July 12, 2010 1 Comment
Paul Joseph Watson
Former high-level BP contractor and Army Special Operations soldier Adam Dillon told a New Orleans television station that British
Petroleum is not interested in cleaning up the oil spill because the company is run by “cutthroat individuals” who only care about money.
Dillon was fired by BP “after taking photos that he believes were related to the use of dispersants and to the cleanup of the oil.” Before his dismissal, Dillon was “confined and interrogated for almost an hour,” by BP officials.
“There are some very great, hardworking individuals in there. But the bottom line is just about money. There are some very cutthroat individuals. They’re not worried about cleaning up that spill as it is,” said Dillon, adding that he has “lost faith” in BP’s response.
Dillon was one of BP’s hired goons used to keep reporters from asking questions of cleanup workers on beaches in Houma, but turned whistleblower after he was fired for taking photos of the consequences of chemicals used by BP to clean up the spill.
“I saw something when I was out there,” he said. “I took pictures of something and I brought it to the attention of the command structure and whatever I took pictures of, 12 hours later I was gone.”
Dillon decided to speak out publicly because he placed his oath to his country over and above any loyalty to BP.
“I will never have loyalty to this company,” he said. “I will always have loyalty to my country. And my country comes first.
“What this company is doing to this country right now is just wrong.”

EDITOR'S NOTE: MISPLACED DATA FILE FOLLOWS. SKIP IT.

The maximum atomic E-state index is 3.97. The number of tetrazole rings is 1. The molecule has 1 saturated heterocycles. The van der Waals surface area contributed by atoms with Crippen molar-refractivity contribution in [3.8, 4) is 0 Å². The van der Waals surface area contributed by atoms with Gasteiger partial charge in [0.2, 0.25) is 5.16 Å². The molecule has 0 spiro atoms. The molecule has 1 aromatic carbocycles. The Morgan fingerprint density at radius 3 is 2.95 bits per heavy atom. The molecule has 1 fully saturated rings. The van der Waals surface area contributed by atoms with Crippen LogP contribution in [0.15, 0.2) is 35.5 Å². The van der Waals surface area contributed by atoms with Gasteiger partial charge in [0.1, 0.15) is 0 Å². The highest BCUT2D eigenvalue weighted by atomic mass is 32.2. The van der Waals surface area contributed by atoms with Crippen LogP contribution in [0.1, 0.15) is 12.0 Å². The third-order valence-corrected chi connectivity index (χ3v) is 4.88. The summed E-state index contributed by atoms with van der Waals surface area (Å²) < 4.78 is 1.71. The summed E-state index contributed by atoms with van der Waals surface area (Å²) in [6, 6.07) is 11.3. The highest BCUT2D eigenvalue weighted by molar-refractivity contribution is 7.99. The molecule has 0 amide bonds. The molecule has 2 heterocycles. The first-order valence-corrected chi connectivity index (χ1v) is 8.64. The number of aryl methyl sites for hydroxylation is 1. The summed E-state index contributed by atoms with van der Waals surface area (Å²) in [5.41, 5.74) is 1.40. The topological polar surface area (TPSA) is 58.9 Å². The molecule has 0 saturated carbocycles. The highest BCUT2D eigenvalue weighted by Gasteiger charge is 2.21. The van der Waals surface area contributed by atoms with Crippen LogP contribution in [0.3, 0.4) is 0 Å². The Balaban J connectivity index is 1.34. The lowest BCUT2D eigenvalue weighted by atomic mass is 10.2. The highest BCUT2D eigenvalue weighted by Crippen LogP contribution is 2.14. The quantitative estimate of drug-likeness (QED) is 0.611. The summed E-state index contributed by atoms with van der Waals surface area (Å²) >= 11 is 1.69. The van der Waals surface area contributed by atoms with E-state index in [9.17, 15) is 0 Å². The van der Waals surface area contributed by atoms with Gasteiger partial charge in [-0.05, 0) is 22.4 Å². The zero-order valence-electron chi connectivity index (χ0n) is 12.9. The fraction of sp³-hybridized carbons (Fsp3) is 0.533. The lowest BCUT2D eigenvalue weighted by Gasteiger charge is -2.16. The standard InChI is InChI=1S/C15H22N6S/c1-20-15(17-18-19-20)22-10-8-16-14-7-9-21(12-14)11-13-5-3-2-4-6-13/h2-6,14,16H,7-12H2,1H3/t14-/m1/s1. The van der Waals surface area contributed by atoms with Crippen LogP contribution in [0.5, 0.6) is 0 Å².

As we have highlighted, as one of the founding members of the cap and trade lobby, BP stands to reap a financial bounty if the Obama administration succeeds in exploiting the worsening oil spill crisis to push through a carbon tax.
The worse the situation gets, the more political capital Obama builds in his effort to impose a consumption tax on American citizens in the name of reducing dependence on foreign oil. Viewed from this perspective, BP has no real motivation in cleaning up the oil spill.
BP’s market value plunged by more than a third in the months following the oil spill debacle, but this has recovered somewhat in recent days and once the spill is finally cleared up, expect to see the price return to pre-spill levels.
If the government manages to justify a carbon tax in the eyes of lawmakers by pointing to an environmental catastrophe in the Gulf, BP can look forward to massive long-term profits from both a sustained rise in the price of oil allied to a carbon tax that will be passed on to consumers.
BP’s botched efforts to cap the leaking oil well have done nothing to alleviate the problem, while the company’s use of the chemical Corexit is worsening the damage caused by the oil spill while causing sickness amongst large numbers of cleanup workers. The Obama administration has similarly dragged its feet in responding to the oil spill, waiting for months before it accepted help offered by thirteen different countries whose sophisticated technology could have fixed the leak within weeks.
BP’s reaction to the oil spill has proved that the company is more concerned about blocking media access to information about the situation than actually cleaning up the consequences of the spill.
Watch the clip below.